We calculated a proxy variable for share of work history engaged in high exertion occupations by age 40. At each wave of data collection, the NLSY79 collects work history data since the preceding interview including time spent working in different occupations. We recoded NLSY79 occupation codes from different years into a consistent occupational coding scheme based on Pollard (28). Next, we identified high-physical exertion occupations based on questions included in two waves of data collection (1998 and 2000), which asked respondents two indicators of work intensity: (1) Does your job require lots of physical effort? [all, most, some, or none of the time], and (2) My job requires lifting heavy loads, stooping, kneeling, crouching, walking or other types of physical effort [rarely, a little, occasionally, most of the time]. We classified an occupation as high intensity if over 50% of respondents in that job category reported the job required high levels of physical exertion (i.e., reported physical effort all or most of the time AND required lifting etc. occasionally or most of the time). Based on this information, we computed the total time individuals spent in high exertion occupations (average weekly hours * number of weeks), divided by total number of hours worked to arrive at a share of time working in high exertion occupations. When weeks or hours were coded using a range, we used the low end of the range. This constructed variable ranged from 0 (never worked in a high-exertion occupation) to 1 (always worked in high-exertion occupation).


We used three variables to estimate injury, including broken bones, concussion, and workplace injury. The first two variables came from the 40+ interview, where respondents indicated if (1) they had broken a bone in the last 10 years, and (2) if they had ever been knocked unconscious. The workplace injury variable was derived from 9 waves of NLSY79 data representing 12 years (1988-2000) when respondents indicated if they had any workplace injury since their last NLSY79 survey. We used these data to create a binary variable equal to one if the respondent reported any workplace injury and zero otherwise.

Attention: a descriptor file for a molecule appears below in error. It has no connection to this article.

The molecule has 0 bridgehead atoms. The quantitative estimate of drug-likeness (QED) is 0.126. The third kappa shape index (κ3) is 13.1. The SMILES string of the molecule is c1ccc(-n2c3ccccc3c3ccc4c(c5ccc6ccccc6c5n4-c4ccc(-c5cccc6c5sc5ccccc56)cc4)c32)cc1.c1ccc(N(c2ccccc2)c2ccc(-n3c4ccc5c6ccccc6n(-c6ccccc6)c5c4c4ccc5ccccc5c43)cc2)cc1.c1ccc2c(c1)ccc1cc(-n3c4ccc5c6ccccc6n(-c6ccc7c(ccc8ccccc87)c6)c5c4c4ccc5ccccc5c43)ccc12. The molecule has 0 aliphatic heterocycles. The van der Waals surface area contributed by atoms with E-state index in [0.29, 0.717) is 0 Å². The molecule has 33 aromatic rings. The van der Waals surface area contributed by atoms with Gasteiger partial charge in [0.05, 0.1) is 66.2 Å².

Work Limitation

Each wave of the NLSY79 asks respondents whether a health condition makes them unable to work, limits the amount they work, and/or limits the type of work they can do. For each wave of data, respondents who answered yes to one or more of these questions were assumed to have a work disability. We created an indicator equal to one if a respondent reported a work limitation in any wave through the 40+ health interviews

Heath Indicators

The NLSY79 asked respondents about self-reported health problems and diagnosed health conditions at the 40+ health interview. Self-reported health problems included responses to the question “do you have any of the following health problems” and included an exhaustive list of conditions including joint pain and stiffness; asthma; back pain; problems with feet and legs; kidney or bladder problems; stomach or intestinal ulcers; high cholesterol; chest pain or abnormalities; low blood pressure; sinus problems or allergies; frequent indigestion or intestinal troubles; depression or anxiety; painful joints or bursitis; lameness or paralysis; trick or frozen shoulder, knee, or elbow; tuberculosis, jaundice or hepatitis; headaches, dizziness or fainting; eye trouble; ear nose and throat trouble; tooth and gum trouble; skin diseases; thyroid trouble; tumors or growths; deformities; loss of finger or toe; neuritis or nerve dysfunction; epilepsy; frequent trouble sleeping; frequent urinary tract infection; osteoporosis; hardening of the arteries; and anemia. Diagnosed health conditions were phrased “Has a doctor ever told you that you have X” and included high blood pressure or hypertension; diabetes; cancers; chronic lung disease, chronic bronchitis, or emphysema; heart attack, coronary heart disease, angina, congestive heart failure, or other heart problems; stroke; emotional, nervous or psychiatric problems; and arthritis or rheumatism.